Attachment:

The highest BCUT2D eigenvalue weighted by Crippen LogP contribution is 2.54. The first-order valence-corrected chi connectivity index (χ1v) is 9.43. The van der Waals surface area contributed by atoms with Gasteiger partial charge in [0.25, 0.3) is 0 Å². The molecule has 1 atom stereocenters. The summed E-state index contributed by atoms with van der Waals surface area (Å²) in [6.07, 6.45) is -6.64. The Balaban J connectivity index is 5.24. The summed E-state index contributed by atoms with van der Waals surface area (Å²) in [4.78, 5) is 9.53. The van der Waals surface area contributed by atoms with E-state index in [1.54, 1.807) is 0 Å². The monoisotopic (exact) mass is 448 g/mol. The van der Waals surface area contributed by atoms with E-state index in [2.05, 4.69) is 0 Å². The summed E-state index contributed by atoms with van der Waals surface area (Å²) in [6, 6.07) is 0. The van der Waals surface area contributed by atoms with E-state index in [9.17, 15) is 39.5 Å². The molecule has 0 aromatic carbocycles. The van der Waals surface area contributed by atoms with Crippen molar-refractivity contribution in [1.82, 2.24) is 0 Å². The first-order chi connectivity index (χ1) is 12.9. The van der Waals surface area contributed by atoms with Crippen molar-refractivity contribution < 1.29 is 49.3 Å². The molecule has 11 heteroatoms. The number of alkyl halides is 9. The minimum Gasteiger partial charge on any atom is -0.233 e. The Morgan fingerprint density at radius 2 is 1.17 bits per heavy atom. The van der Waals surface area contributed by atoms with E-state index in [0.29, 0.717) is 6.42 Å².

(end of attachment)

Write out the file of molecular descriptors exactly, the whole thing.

The highest BCUT2D eigenvalue weighted by Crippen LogP contribution is 2.54. The first-order valence-corrected chi connectivity index (χ1v) is 9.43. The van der Waals surface area contributed by atoms with Gasteiger partial charge in [0.25, 0.3) is 0 Å². The molecule has 1 atom stereocenters. The summed E-state index contributed by atoms with van der Waals surface area (Å²) in [6.07, 6.45) is -6.64. The Balaban J connectivity index is 5.24. The summed E-state index contributed by atoms with van der Waals surface area (Å²) in [4.78, 5) is 9.53. The van der Waals surface area contributed by atoms with E-state index in [1.54, 1.807) is 0 Å². The monoisotopic (exact) mass is 448 g/mol. The van der Waals surface area contributed by atoms with E-state index in [2.05, 4.69) is 0 Å². The summed E-state index contributed by atoms with van der Waals surface area (Å²) in [6, 6.07) is 0. The van der Waals surface area contributed by atoms with E-state index in [9.17, 15) is 39.5 Å². The molecule has 0 aromatic carbocycles. The van der Waals surface area contributed by atoms with Crippen molar-refractivity contribution in [1.82, 2.24) is 0 Å². The first-order chi connectivity index (χ1) is 12.9. The van der Waals surface area contributed by atoms with Crippen molar-refractivity contribution < 1.29 is 49.3 Å². The molecule has 11 heteroatoms. The number of alkyl halides is 9. The minimum Gasteiger partial charge on any atom is -0.233 e. The Morgan fingerprint density at radius 2 is 1.17 bits per heavy atom. The van der Waals surface area contributed by atoms with E-state index in [0.29, 0.717) is 6.42 Å².